5. Close the Sample Application when ready.

Summary ...

This article served as the beginning of a set of three articles surrounding subset functions. We introduced the Head() function, whose general purpose is to return a specified number of elements in a set, preserving natural order. We commented upon the operation of the function, and then examined its syntax.

We undertook practice examples with the function, within which we acted to meet illustrative business requirements. We demonstrated the manner in which the Head() function handles various numeric expression input scenarios. Throughout the practice examples, we briefly discussed the results datasets we obtained with regard to the Head() function, together with other surrounding considerations.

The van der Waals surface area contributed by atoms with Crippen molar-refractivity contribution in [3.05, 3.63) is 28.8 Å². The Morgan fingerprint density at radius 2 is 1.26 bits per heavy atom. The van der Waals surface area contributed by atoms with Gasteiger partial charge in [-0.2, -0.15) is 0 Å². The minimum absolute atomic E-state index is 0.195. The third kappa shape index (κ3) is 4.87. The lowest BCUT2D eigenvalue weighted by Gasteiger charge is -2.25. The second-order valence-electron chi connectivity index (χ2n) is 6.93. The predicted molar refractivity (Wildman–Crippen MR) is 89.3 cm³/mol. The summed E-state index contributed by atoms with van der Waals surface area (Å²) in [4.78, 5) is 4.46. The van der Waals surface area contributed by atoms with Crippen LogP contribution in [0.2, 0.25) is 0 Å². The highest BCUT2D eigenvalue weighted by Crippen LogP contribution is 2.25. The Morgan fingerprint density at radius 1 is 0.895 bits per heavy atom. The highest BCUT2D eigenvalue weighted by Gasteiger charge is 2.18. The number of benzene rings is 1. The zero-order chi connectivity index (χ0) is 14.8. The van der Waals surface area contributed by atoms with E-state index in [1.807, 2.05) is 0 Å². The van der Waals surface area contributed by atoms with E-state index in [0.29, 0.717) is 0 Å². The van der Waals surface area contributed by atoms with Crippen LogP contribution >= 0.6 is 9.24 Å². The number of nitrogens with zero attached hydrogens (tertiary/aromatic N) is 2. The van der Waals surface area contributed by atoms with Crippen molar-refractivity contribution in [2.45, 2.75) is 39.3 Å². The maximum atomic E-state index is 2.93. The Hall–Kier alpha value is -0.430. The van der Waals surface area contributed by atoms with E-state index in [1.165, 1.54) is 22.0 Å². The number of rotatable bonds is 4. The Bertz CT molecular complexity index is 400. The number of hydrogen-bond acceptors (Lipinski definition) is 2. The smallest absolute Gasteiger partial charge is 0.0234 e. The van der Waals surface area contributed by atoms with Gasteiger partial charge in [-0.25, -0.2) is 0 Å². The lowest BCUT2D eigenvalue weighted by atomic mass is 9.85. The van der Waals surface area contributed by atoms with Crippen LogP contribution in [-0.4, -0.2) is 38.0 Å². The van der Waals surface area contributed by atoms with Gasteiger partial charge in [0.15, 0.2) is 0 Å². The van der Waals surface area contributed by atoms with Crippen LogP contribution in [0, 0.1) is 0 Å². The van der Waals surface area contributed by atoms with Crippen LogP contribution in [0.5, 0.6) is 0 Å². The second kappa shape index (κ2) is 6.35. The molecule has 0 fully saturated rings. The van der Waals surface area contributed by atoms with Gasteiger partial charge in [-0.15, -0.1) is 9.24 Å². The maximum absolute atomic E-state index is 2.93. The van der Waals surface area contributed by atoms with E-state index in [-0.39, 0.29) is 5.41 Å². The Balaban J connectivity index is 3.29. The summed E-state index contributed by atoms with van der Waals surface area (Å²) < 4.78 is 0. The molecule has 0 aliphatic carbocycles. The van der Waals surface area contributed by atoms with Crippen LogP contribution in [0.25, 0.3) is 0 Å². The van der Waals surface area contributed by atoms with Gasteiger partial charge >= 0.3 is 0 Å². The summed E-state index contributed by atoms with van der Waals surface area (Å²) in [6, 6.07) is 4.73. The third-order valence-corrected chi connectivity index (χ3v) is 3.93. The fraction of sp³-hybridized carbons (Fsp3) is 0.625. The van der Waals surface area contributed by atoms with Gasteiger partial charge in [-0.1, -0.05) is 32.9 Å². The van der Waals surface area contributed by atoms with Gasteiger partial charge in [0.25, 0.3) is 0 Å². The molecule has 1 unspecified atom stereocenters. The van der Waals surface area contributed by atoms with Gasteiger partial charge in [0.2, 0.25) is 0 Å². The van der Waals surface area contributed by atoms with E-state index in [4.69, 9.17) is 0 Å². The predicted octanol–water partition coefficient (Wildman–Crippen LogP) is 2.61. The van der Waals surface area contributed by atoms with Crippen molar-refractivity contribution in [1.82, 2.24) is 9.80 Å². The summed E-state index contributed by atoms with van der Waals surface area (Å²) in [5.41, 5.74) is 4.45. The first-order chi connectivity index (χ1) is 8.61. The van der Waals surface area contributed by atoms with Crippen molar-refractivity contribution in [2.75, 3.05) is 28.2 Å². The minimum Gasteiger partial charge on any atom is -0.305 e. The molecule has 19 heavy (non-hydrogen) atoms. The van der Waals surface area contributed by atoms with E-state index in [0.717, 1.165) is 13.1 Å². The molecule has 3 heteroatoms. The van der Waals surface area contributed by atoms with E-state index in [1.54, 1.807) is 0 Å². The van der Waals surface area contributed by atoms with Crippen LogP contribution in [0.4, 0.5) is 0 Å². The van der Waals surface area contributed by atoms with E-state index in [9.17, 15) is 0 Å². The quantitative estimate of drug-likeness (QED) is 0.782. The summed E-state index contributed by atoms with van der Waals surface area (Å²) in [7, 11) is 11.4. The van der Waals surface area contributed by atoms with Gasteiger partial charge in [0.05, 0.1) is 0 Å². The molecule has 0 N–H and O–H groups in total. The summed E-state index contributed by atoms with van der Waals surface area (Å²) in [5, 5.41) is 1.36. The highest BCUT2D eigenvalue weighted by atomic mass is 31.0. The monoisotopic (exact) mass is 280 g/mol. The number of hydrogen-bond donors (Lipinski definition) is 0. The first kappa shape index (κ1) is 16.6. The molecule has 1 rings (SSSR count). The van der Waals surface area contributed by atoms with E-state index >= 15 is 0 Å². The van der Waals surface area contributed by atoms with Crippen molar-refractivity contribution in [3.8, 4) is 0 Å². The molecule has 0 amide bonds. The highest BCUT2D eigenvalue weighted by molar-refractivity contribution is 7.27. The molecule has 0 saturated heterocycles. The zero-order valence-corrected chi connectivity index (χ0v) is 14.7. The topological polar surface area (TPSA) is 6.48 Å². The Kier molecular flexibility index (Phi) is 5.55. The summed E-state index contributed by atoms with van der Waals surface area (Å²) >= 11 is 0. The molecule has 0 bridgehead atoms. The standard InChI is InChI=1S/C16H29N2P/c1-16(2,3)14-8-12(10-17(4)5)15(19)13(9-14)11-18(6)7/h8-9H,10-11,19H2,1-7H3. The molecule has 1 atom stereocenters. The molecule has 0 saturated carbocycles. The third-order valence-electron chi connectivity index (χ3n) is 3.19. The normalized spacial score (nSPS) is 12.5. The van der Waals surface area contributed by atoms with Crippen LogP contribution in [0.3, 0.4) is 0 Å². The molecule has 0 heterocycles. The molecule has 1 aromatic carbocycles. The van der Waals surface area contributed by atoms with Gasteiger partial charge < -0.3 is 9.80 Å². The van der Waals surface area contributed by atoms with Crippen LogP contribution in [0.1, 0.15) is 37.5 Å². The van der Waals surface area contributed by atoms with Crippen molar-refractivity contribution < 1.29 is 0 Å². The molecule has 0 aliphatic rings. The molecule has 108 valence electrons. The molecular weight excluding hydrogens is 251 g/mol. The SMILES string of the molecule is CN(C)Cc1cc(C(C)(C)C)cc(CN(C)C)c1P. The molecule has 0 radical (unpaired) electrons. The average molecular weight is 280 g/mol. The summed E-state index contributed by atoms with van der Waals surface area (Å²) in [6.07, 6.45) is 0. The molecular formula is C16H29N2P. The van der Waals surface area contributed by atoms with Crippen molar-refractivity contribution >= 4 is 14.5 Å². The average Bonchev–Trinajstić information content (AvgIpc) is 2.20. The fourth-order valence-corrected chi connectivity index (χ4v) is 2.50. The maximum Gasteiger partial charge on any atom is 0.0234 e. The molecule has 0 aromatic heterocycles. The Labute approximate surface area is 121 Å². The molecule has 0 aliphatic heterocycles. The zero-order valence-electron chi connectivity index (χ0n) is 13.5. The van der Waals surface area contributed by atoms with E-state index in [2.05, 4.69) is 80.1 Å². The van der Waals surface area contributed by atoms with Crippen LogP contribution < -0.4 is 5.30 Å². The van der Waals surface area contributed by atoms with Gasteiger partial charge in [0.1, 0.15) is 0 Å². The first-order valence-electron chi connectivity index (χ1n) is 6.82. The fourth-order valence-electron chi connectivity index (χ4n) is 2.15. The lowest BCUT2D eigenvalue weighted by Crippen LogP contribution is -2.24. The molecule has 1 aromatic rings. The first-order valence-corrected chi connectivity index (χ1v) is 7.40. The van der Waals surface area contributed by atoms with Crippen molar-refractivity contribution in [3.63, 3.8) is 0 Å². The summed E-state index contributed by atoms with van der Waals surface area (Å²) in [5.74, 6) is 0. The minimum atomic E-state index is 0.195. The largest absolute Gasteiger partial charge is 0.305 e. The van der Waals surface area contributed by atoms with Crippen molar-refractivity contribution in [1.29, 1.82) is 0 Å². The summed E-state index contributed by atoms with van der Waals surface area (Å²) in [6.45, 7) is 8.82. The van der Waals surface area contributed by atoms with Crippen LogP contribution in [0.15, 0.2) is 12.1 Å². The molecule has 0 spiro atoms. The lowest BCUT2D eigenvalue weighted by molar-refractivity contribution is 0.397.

We will continue our "triptych" surrounding subset functions in our next article, where we will examine the Tail() function. The last of these three articles will focus on the Subset() function. The objective of covering the three subset functions in close proximity is to emphasize their commonalities from the perspective of usage and operation; once we have dedicated our attention to each in turn, we will be able to more finely distinguish among them for the attributes we need to leverage to meet specific business needs.

» See All Articles by Columnist William E. Pearson, III